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Exploring the controls on earthquakes and tectonics; from the plains of India to the greatest mountain range on Earth

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The India-Asia collision zone is a classic example of a continental collision. In this talk I will describe a variety of studies, using a wide range of techniques, that my colleagues and I have used to gain a greater understanding of this region (and continental tectonics in general). I will describe the results of earthquakes studies and fieldwork in peninsular India, seismological results from the Tibetan Plateau, and numerical modelling of deformation and temperatures. By combining the results of these disparate methods into a coherent overall view of the tectonics of Asia, I will discuss the progress we have been able to make in understanding what controls the characteristics of earthquakes and the evolution and deformation of mountain ranges.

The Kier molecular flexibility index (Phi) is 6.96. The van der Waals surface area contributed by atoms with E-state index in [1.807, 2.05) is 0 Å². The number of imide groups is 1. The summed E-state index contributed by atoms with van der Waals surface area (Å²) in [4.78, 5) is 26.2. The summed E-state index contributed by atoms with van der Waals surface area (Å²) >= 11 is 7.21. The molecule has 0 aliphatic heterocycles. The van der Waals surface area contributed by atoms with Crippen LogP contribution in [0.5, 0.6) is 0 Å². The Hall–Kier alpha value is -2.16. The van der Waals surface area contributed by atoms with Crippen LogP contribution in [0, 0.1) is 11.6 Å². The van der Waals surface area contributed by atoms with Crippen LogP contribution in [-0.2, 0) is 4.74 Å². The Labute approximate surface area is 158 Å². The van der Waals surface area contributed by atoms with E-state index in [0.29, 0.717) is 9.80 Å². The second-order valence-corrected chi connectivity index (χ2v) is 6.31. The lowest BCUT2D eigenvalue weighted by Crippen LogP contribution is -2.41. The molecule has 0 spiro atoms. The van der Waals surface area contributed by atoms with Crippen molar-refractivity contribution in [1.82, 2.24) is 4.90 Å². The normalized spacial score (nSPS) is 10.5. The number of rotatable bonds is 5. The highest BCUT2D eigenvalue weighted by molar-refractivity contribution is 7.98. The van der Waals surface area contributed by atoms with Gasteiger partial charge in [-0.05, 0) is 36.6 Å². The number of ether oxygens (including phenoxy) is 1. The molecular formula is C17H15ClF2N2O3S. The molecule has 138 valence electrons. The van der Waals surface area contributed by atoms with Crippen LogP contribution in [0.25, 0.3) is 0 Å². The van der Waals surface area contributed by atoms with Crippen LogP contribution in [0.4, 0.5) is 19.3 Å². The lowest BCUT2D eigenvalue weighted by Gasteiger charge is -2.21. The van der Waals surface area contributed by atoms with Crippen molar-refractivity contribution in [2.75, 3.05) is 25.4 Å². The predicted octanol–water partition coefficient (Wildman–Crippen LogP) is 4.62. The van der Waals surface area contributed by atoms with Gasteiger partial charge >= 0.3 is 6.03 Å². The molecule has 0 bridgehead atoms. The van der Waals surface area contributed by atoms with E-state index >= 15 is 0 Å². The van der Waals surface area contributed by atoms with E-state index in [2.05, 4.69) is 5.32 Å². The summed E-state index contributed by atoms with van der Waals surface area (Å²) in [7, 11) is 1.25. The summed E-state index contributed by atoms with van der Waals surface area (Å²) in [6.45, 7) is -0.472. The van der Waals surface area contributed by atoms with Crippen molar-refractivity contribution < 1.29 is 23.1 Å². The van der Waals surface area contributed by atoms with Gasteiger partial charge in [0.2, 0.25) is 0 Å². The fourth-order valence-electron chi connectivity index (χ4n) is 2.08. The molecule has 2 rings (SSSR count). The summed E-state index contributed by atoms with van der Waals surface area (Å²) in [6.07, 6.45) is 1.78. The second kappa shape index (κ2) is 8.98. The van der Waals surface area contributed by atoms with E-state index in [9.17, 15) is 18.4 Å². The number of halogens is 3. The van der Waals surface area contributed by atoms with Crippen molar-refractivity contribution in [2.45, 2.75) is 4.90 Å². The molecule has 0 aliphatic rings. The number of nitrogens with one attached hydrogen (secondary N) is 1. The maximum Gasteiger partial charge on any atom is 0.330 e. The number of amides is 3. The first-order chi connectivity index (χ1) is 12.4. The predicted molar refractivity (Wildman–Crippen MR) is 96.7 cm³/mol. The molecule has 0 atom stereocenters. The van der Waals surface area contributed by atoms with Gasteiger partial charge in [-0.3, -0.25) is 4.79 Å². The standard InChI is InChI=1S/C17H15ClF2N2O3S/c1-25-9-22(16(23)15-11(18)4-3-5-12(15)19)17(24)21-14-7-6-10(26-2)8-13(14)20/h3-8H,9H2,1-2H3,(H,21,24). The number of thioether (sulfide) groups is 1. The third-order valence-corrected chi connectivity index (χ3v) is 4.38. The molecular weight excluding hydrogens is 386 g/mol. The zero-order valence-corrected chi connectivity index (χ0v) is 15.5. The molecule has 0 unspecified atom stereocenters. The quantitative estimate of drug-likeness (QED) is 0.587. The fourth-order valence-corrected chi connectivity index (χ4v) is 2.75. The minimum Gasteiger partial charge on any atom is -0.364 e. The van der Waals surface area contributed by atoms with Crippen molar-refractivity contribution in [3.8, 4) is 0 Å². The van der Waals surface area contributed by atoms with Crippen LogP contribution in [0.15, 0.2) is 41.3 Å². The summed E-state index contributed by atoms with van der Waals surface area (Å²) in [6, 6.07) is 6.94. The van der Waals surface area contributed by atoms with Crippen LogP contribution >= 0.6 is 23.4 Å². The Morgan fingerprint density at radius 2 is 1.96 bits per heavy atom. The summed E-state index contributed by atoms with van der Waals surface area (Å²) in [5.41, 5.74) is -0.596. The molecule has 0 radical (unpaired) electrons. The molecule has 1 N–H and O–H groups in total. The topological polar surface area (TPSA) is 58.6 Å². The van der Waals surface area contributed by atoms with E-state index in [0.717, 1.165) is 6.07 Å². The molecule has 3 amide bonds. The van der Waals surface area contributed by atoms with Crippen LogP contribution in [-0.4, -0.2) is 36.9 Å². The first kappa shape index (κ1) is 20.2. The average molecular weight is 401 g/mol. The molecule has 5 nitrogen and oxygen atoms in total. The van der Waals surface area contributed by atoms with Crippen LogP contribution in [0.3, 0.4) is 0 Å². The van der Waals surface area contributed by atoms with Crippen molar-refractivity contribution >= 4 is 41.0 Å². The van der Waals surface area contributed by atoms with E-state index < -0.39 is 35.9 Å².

Biography: Undergrad in Earth Sciences in Oxford (2000-2004), PhD in Cambridge (2004-2008, with Jackson and McKenzie), postdoc in Caltech (2008-2010), Research Fellowship (2010-2012) and then Lectureship (2012 – ) in Cambridge.

This talk is part of the Sedgwick Club talks series.

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